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The LGBTQ Pride Flag Is Changing In An Amazing & Necessary Way

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Around the country, LGBTQ communities are celebrating Pride Month. One of the most iconic symbols of the LGBTQ community — the rainbow pride flag — is changing, getting a fresh new update for the first time in its nearly 40 year history. The original six-color rainbow flag has been redesigned to include eight colors, starting with black and then brown, as a symbol of racial inclusivity within the LGBTQ community. It's an important and necessary step in addressing the racial intersectionality of queer identity, recognizing that people are not just one-dimensional beings.

The More Color More Pride campaign was developed by the Office of LGBT Affairs in Philadelphia, Pennsylvania and Tierney, a local marketing agency. Amber Hikes, director for Philadelphia's Office of LGBT Affairs, said in a statement that the new pride flag would make its "world debut" at Philadelphia's City Hall. Hikes told CNN, "To see this at City Hall is such a profound statement." The new pride flag was officially raised last Thursday.

Hikes has been encouraged by the interest in the new pride flag, telling CNN that other cities such as Chicago, Los Angeles, Miami, and New York have reach out to her and her office in support of the new design. "Right off the bat, it has absolutely started a conversation, certainly in this city and beyond," Hikes said.

The inclusion of marginalized members within the LGBTQ community in the community's most prevalent symbol is especially important just days after the first year anniversary of the Orlando Pulse nightclub shooting, where 49 people were killed, many of whom were queer people of color.

The rainbow flag became a symbol of the LGBTQ community when Gilbert Baker, a gay man from San Francisco, was asked to create a unifying symbol for the gay rights movement by gay rights leader and city supervisor Harvey Milk in 1978. He told the San Francisco Travel Association that he knew his "whole life was going to be about the Rainbow Flag."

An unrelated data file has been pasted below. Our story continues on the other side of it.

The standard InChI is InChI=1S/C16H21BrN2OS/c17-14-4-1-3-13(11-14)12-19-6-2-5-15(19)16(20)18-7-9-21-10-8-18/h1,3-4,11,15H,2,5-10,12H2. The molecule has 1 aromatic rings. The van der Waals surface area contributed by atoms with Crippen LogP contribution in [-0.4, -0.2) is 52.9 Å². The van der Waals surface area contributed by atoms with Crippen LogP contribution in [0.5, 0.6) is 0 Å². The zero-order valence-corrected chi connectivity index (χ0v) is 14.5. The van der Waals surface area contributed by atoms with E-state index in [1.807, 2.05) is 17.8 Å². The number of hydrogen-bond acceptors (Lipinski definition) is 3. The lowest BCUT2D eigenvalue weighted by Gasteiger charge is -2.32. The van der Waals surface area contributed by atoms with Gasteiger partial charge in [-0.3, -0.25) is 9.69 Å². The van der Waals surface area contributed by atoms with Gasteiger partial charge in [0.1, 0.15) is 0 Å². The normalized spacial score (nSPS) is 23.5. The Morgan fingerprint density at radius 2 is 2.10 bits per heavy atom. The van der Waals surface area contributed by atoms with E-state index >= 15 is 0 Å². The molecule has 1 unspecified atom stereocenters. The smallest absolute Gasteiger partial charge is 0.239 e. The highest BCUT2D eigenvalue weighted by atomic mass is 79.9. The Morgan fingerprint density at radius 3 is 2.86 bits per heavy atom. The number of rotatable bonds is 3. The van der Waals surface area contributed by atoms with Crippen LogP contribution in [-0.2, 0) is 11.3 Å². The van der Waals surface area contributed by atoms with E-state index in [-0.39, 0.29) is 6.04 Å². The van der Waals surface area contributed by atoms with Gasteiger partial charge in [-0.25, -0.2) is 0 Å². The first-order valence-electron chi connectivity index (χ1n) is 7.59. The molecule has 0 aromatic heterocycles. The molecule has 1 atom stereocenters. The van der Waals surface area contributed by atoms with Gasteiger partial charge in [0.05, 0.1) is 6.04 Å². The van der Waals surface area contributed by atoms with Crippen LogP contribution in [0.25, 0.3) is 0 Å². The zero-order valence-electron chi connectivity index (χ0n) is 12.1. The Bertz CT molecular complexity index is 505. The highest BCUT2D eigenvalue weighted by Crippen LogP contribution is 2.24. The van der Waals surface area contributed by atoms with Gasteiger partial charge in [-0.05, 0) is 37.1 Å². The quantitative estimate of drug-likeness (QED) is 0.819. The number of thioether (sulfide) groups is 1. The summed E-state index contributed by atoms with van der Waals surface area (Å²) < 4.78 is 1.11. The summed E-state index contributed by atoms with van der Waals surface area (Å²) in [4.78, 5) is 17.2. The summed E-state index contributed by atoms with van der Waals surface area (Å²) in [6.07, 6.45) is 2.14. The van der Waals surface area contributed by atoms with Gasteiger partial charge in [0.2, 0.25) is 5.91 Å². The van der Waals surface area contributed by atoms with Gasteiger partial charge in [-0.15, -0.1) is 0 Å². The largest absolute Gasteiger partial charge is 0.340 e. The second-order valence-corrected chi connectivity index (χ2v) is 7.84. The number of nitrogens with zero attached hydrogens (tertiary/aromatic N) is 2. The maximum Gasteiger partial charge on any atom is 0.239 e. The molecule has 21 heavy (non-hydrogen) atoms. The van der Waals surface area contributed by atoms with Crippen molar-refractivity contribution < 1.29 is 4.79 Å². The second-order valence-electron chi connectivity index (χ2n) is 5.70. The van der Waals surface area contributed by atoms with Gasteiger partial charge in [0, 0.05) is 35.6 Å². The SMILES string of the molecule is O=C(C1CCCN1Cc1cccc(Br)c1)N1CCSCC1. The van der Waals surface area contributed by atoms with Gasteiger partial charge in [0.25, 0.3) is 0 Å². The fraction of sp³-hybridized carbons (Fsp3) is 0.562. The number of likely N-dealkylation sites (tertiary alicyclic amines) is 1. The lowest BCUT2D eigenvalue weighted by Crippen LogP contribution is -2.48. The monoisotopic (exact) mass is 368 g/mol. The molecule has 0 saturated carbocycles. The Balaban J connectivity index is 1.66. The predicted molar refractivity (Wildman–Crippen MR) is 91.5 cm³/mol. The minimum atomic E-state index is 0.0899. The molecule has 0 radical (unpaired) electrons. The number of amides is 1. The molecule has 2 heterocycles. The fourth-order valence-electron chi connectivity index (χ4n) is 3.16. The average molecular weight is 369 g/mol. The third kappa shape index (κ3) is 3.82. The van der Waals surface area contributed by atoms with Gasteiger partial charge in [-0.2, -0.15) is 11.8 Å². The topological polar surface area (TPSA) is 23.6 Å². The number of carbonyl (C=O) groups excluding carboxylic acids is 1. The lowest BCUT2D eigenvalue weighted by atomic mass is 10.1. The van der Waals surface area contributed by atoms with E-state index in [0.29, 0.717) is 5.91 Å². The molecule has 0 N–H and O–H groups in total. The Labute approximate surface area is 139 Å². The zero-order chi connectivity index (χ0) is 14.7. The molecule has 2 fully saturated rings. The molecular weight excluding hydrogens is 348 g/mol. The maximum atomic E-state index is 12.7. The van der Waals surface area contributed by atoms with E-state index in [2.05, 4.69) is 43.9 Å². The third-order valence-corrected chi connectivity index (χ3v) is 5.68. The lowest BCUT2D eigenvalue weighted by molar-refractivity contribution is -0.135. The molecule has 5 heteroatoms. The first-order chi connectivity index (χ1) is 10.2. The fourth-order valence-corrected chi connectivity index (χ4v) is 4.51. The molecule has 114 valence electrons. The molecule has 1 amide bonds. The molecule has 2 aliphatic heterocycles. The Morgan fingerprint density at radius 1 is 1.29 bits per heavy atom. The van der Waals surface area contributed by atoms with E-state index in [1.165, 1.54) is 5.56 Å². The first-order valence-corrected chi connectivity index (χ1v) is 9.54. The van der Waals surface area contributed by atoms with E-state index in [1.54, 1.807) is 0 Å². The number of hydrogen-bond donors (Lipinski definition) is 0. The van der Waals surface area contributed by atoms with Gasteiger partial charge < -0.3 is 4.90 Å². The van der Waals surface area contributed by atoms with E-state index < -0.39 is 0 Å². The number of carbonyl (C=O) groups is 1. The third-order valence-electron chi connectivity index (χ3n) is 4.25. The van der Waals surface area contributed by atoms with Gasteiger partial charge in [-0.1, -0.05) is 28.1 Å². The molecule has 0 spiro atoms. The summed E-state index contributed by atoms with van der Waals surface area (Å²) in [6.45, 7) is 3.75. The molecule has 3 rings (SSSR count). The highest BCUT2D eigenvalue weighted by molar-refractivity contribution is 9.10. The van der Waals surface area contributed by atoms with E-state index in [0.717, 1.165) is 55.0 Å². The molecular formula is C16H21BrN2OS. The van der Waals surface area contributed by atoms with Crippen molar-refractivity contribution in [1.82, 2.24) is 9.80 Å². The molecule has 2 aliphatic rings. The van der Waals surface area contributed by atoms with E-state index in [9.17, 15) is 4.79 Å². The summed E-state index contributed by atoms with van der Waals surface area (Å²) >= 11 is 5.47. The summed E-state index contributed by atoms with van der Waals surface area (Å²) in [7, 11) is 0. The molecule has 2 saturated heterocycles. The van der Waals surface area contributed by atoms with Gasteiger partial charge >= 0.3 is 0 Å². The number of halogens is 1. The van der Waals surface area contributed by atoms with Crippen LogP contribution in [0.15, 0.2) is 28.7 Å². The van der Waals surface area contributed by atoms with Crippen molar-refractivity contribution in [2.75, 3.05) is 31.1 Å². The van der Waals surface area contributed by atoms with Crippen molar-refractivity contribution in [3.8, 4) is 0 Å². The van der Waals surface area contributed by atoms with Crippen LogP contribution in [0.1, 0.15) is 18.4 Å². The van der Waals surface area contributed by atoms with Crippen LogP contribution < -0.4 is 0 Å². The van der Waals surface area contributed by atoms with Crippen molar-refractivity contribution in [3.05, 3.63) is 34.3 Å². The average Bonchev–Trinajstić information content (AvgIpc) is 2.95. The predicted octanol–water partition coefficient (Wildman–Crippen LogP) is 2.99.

The original rainbow pride flag had eight colors — pink, red, orange, yellow, green, turquoise, blue, and purple — each with their own special meaning. According to San Francisco Travel, pink stood for sex, red stood for life, orange for healing, yellow for the sun, green for nature, turquoise blue for art, indigo for peace and harmony, and violet for spirit. The flag was then reduced down to seven colors when it was first mass produced, omitting the pink stripe — Baker said pink fabric was just too expensive; the turquoise and indigo blue stripes were then condensed into a single royal blue and the flag into its six-color design known today.

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Sadly, the rainbow flag's original creator is unable to share his thoughts on the rainbow flag's updated design: Baker died in March at the age of 65, just three months before his 66th birthday during Pride Month. Patrick Hardy, executive vice president at Tierney, said in a statement:

The rainbow flag is an iconic symbol of the LGBTQ community. In the spirit of Gilbert Baker’s original design, we believe that adding black and brown to this historic flag will fuel a continuing dialogue about diversity in a community that celebrates inclusion, and help to acknowledge the contributions people of color make every day.

Just as the fight for LGBTQ rights has changed and grown since the rainbow flag first flew over San Francisco, the new pride flag reflects the changing face of the queer community in America — and it's long overdue.